“It’s culturally understanding who you’re dealing with. Even in Chesterfield, you have a melting pot. It may be a communication issue that’s between us — and if you’re able to talk and you’re able to verify everything that’s going on. But it’s a must to communicate.”
As a result of citizen concerns, the City Council and Nome residents are working on forming a public safety committee. This would be a committee of citizens who work on public safety issues in the community, although the exact function and authority of that committee has yet to be determined. Citizens have submitted their names for such a council, but details on the committee’s function are still being decided in City Council work sessions. Estes has mentioned many times that he wants to work with community engagement but needs to know more about the public safety committee. Chief Estes was asked for his thoughts about a public safety committee:
“I don’t have bad, good, or indifferent (feelings) about it right now. Because there’s not a lot of information about who’s on it, what the discussion’s going to be about.”
Estes does have his own ideas.
“The thing that I’m concerned about is not talking to the community. The City Council is my go-to committee for that. Say, when you go to, say, the Nome Eskimo Community council, with elders and talk with them about community… that’s where I want to go with it. Even though you may have twenty types of councils in the region, they all need to have some part of it. So that’s the big picture of where we’re going with it.”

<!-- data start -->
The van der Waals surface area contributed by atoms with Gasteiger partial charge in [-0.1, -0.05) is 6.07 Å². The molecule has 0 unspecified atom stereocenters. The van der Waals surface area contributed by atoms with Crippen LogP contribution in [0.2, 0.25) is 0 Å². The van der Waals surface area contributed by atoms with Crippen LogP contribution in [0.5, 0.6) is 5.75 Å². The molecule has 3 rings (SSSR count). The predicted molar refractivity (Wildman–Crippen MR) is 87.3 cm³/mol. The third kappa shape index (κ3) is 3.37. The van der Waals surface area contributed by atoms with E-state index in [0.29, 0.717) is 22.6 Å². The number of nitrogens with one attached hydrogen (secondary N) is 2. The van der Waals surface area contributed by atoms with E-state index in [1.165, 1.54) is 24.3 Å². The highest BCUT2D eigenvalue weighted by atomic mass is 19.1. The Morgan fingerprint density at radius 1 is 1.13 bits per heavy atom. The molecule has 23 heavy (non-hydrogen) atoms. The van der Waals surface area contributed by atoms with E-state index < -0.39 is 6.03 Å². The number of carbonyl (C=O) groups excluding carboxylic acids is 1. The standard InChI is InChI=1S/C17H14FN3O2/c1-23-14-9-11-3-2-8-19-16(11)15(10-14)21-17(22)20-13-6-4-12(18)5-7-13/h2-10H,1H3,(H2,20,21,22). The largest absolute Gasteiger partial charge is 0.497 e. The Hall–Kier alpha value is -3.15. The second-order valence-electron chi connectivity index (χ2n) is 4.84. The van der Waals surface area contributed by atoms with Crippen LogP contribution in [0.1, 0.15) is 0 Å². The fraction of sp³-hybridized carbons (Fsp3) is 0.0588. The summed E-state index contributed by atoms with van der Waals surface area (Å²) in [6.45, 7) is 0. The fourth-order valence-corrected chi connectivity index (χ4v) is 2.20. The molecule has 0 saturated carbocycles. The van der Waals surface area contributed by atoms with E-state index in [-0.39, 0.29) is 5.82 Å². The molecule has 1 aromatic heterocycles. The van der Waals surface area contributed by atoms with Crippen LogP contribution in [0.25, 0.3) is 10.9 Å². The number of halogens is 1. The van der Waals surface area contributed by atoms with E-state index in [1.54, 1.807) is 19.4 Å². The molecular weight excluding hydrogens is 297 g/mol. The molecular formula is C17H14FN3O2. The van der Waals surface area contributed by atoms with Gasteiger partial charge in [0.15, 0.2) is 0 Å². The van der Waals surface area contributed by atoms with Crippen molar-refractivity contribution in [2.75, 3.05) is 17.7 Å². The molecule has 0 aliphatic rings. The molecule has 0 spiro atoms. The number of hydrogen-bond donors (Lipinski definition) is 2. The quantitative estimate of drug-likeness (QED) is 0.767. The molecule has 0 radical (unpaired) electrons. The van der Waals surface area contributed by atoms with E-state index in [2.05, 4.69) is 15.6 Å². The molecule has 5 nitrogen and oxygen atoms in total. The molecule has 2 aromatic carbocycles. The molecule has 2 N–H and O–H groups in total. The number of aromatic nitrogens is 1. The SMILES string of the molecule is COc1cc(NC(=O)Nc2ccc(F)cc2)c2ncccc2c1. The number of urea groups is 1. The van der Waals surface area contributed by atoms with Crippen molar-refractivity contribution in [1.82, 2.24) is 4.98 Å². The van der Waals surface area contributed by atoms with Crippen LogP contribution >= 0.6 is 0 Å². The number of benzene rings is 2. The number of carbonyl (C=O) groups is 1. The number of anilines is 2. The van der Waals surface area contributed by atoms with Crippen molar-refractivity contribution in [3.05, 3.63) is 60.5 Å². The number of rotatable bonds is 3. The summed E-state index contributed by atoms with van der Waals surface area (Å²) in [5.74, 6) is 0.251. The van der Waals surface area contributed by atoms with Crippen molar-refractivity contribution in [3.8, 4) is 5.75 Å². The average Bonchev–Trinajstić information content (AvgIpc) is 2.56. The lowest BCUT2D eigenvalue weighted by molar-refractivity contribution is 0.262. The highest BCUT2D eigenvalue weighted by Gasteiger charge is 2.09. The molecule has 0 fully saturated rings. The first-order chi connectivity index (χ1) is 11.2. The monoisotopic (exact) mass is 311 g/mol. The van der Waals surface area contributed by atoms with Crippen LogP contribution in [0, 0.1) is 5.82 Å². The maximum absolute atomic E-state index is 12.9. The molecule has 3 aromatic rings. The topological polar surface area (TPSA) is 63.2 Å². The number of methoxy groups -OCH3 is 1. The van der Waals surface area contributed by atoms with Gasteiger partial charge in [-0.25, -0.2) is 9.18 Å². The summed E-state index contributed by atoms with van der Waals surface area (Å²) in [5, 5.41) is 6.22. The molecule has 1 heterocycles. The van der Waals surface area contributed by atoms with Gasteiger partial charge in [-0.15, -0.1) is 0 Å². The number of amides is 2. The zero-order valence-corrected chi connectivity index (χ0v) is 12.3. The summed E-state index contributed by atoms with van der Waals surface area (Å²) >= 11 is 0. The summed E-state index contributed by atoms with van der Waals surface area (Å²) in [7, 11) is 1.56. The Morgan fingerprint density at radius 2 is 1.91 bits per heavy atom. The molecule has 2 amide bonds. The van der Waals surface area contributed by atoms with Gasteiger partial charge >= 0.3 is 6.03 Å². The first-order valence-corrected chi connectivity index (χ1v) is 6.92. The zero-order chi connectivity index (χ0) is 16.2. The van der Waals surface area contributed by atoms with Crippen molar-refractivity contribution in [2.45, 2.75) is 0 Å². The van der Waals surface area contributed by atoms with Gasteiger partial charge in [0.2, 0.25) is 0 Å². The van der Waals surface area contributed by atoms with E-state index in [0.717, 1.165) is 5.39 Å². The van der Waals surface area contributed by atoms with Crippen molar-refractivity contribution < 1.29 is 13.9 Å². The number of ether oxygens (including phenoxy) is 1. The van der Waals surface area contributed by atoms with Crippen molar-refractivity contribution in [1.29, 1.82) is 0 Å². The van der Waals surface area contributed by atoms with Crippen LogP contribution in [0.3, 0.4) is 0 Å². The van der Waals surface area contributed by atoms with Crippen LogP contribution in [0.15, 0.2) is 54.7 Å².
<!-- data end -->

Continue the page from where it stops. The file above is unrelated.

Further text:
Estes has been a presence in the community already. In October, NPD hosted a “coffee with the chief” night where citizens were able to meet him, and many expressed their concerns with the department.
Since coming to Nome in September, Chief Bob Estes has already made some changes. Rather than hire more community service officers, Estes has put more focus into hiring more investigators to go through backlogged cases. Those investigators are Mike Heintzelman and Bob Pruckner, who have both worked with Estes previously in Chesterfield, Virginia. The department currently has one community service officer and seven police officers.
So far, Estes cites that staffing has been one of the biggest challenges for him at NPD. He claims that over the last ten years, NPD has seen 30-40 people come and go. He agrees with local residents that part of the answer to that challenge are locals, themselves. The department is hopeful that with more funding and programs that put police officers in the high school, that could be a near reality.
“Absolutely, I am looking to recruit locally.”
And perhaps with more staffing, Bob will have more time to do the things that he loves. He and his wife were active with food banks and volunteering back in Virginia, and he has hopes to do more of that in Nome. The self-described outdoorsmen is also eager to explore the great Alaskan outdoors.
“You’d have thought I was like a little, ten-year-old kid with the fishing here!”
Chief Estes will have a few years to do that. In September, he signed a three-year contract to serve the city. In the coming months, KNOM will continue to provide updates and further stories on public safety matters and changes in programing at NPD.
Image at top: Chief Robert Estes. Photo: Emily Hofstaedter, KNOM.